What You Should Know Before buying Your Next Mobile Device

Posted on Jun 27 2014 - 8:40am by John Terra

Mobile Phone

When you stop and take a look around, you’ll notice that there’s a lot of electronic devices out there, with more added every day. There’s laptops (or notebooks, if you prefer), e-readers, smart phones, and tablets. But wait! There’s more! Each of those types of electronics have a plethora of brand names, operating systems (iOS and Android, for instance), and even configurations that are geared for particular functions (such as games-oriented systems).

Now, most of us have only so much money to spend on things like electronics, mostly because all of those pesky other things that require money, like food, shelter, insurance, and most importantly, your Internet access. Sure, sometimes you’ll see kids who have a tablet, laptop, and a smart phone, but more often than not, mommy or daddy is shelling out for those nice toys (not to mention paying for phone access and data plans!). The rest of us are on our own, and need to make some hard decisions. Let’s take a look at each of the four electronics types and see what they bring to the table.

Laptops

We start with the venerable (relatively speaking) laptop. Of the four devices, it’s the largest and bulkiest, and though it is indeed portable, it’s the least so in terms of weight and bulk. But if your idea of mobility is a device that you can use in any room in your house and not so much outside the house, then laptops are for you. Laptops by virtue of their size have more functionality, easier to upgrade, and if you really long for the days of your desktop, you can always hook up a keyboard and monitor to it, and voila! If you’re intimidated by the complexity of a laptop (after all, something which can do a lot usually has a greater degree of sophistication to it), “laptop terminology explained” will go a long way towards establishing computer savvy and therefore more confidence. And incidentally, there’s nothing like a laptop to make you look self-important in a trendy coffee shop.

Smart Phones

Let’s go from the oldest device to the most common. Smart phones, for better or worse, are everywhere. Their upsides include portability, multiple functions including cameras, GPS, and of course, they are in fact an actual telephone! On the downside, they don’t have as many functions as a laptop, their small keypads can be frustrating to work with, and there’s no guarantee that your particular phone’s operating system will have all of the apps you want (nothing is as frustrating as to learn that the app for your favorite tv show is available for the iOS, and you have Android!). But if all you want is a way to stay in touch with people, whether by voice or text, and perhaps run a few apps like getting directions or looking up a restaurant, then go with the smart phone.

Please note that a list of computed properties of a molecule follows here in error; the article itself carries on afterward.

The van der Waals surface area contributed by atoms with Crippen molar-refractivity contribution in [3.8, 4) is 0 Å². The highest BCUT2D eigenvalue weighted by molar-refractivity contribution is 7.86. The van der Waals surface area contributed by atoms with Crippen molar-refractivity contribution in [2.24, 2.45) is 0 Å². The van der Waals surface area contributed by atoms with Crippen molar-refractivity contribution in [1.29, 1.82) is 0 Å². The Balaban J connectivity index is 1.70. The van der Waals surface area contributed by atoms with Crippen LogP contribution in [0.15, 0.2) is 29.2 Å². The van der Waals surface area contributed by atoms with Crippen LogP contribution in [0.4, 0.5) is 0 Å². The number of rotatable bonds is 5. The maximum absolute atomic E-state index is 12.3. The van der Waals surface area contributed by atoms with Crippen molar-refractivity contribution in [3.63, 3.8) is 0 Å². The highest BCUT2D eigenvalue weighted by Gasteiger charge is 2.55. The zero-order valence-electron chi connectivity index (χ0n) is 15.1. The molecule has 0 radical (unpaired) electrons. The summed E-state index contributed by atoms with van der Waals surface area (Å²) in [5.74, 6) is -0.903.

Tablets

The existence of tablets is one of the big reasons why Windows 8 was designed the way it was. This means we should all hate tablets right now and curse their very existence.

Okay, just kidding! Mostly. Tablets are smaller and lighter than laptops, and thus are more portable. The screen reacts to a finger or stylus, offering a greater degree of control than what a mouse or trackball can provide. You can put your music and pictures on a tablet, and use it as an e-reader. However, the tablet’s screen is fragile and requires careful handling, something which may come into play if it’s carried around a lot. Tablets are best suited for light, casual web-surfing, and not very good for gaming. But if you want something for light Internet use and access to your media, then go with the tablet.

E-Readers

We save the device that can do the least for last. E-readers are used to read electronic books, and that’s about it. If you like to store dozens of books on one light, portable device, and have them with you wherever you go, then get an e-reader. But don’t expect to do anything else but read; no web surfing, no games, nothing. Of course, if you enjoy the tactile sensation of turning pages and the smell of a new book, then just give this one a pass, though for the record, the e-reader does have its share of fans.

How To Make Your E-Dollar Go Further

When you consider purchasing an electronic device, consider the following factors:
“Obsolete” Versions: When a new version of an electronic device comes out, every techno geek wants it. That means that the older models still out there can be obtained for a lower price in most instances. Look for deals when the newer models come out. So if you don’t have to have the absolutely latest technology, then this is a perfect solution. Of course, if you don’t want to dedicate time and effort in keeping track of new releases, there’s another option.

Refurbished Devices: Speaking of older models, what do you think happens to those devices that the consumer who must have the latest and the greatest no longer want? A lot of them are part of exchange programs or buybacks, and then taken, reconditioned, and resold. You can find some fantastic bargains this way, and if you go through the actual manufacturers, you’ll get a device that’s been rebuilt using the correct brand name parts, and usually with a limited warranty and/or trial period.

All In All…

Your choice of device comes down to one simple question: why do you want this product? You don’t want to buy more device than you need. But bear this in mind: the personal computer made the typewriter obsolete. The laptop/notebook computers are undermining the personal computer’s dominance. But now, the smart phone is cutting into the laptops’ popularity. Whatever you choose, choose wisely.

About the Author
John Terra

John Terra has been a freelance writer since 1985. He’s still in denial about being in his late 50’s, but the free donuts for AARP members help mitigate this somewhat.